The month of September 2017 will long live in infamy.

Two extraordinary gentlemen bade us farewell. For 8th September 2017 is the day American country singer, songwriter, and 2010 inductee to the Country Music Hall of Fame Don Williams passed on. 27th September 2017 is the day that Hugh Marston Hefner, the founder of Playboy died.

Wikipedia tells us that Don Williams began his solo career in 1971, singing popular ballads and amassing 17 number one country hits. His straightforward yet smooth bass-baritone voice, soft tones, and imposing build earned him the nickname: “Gentle Giant” of country music.  The man was prolific as you can read from his discography. At the height of the country and western boom in the UK in 1976, he had top forty pop chart hits with You’re My Best Friend and I Recall a Gypsy Woman. In March 2016, Williams announced he was retiring from touring and canceled all his scheduled shows. “It’s time to hang my hat up and enjoy some quiet time at home. I’m so thankful for my fans, my friends, and my family for their everlasting love and support,” he said in a statement.

That got my brain racing. Can I recall all the beautiful music that has made me so happy over the years? Luckily, we live in the era of YouTube and most of the music you may wish o retrieve is deposited here. Not only music, but everything that has been recorded as video can be obtained in this most wonderful Internet depository. Wikipedia will let you know that YouTube is an American video-sharing website headquartered in San Bruno, California. The service was created by three former PayPal employees-Chad HurleySteve Chen, and Jawed Karim — in February 2005. Google bought the site in November 2006 for US$1.65 billion; YouTube now operates as one of Google’s subsidiaries. I could not have possibly have done this blog without YouTube.

I did tell you that music is a curious experience since it has a way of locking you down to a particular period of your life. Now that I have turned 60 I can gaze back and savor my past experiences of great songs that have marked my life. It all started with Jim Reeves, known as “Gentleman Jim”, his songs have continued to chart for years after his death. Reeves died in the crash of his private airplane in July 1964. I stumbled on Jim’s music in the early 60s. It all started with This World is Not My Home rapidly followed by Take My Hand Precious Lord.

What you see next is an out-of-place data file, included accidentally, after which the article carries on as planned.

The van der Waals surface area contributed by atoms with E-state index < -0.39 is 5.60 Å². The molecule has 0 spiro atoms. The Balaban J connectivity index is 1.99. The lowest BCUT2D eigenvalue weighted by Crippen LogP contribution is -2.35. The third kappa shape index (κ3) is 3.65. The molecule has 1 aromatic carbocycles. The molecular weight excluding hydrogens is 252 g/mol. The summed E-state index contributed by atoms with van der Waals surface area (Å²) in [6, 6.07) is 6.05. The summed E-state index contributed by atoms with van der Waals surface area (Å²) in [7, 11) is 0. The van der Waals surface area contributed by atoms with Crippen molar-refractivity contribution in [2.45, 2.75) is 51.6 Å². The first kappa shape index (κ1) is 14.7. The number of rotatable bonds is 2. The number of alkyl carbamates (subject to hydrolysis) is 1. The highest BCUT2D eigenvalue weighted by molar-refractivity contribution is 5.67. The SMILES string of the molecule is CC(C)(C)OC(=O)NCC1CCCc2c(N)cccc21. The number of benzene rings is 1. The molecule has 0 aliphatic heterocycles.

I have enjoyed much country music Skeeter Davis, Dolly Parton, Porter Wagoner But I must say, it was Don Williams who really captured my fancy. These songs remain my favourites to date:

  • Some Hearts Never Mend
  • You’re my best friend 
  • Gypsy Woman 
  • Love Me Tonight 
  • Jamaica Farewell 
  • Turn Out the Light and Love Me Tonight 

I then found Kenny Rogers and his hit song The Gambler inspires and advises one. Others such as Coward of the County and Lucille are really great. Kenny Rogers partnered with Dolly Parton and produced a wonderful ballad Islands in the Stream followed by We Got Tonight

I got sold onto Soul music which Wikipedia informs to be `a popular music genre that originated in the United States in the late 1950s and early 1960s. It combines elements of African-American gospel musicrhythm and blues and jazz. Soul music became popular for dancing and listening in the United States, where record labels such as MotownAtlantic and Stax were influential during the Civil Rights Movement. Soul also became popular around the world, directly influencing rock music and the music of Africa.’ 

James Brown released a moving song known as Say it Loud, I‘m Black and I’m Proud. This did it for me. I drank, ate, danced and slept soul. James Brown followed with Sex Machine released in 1971 when I was a rabble in Patch (Nairobi School). We danced bumping styles to this song as to the other great one by Kung Fu fighting by Carl Douglas. I discovered Isaac Hayes who told us cupid can shoot an arrow so fast that you cant get out of the way in I stand Accused. Hayes was to make it to the centerfold of Hugh Hefner’s Playboy magazine.  A Kenyan journalist, Ng’ang’a Mbogua described Hugh as `the silk pajamas-wearing founder of the magazine that changed the way the world views the human body and the desires that animate it’.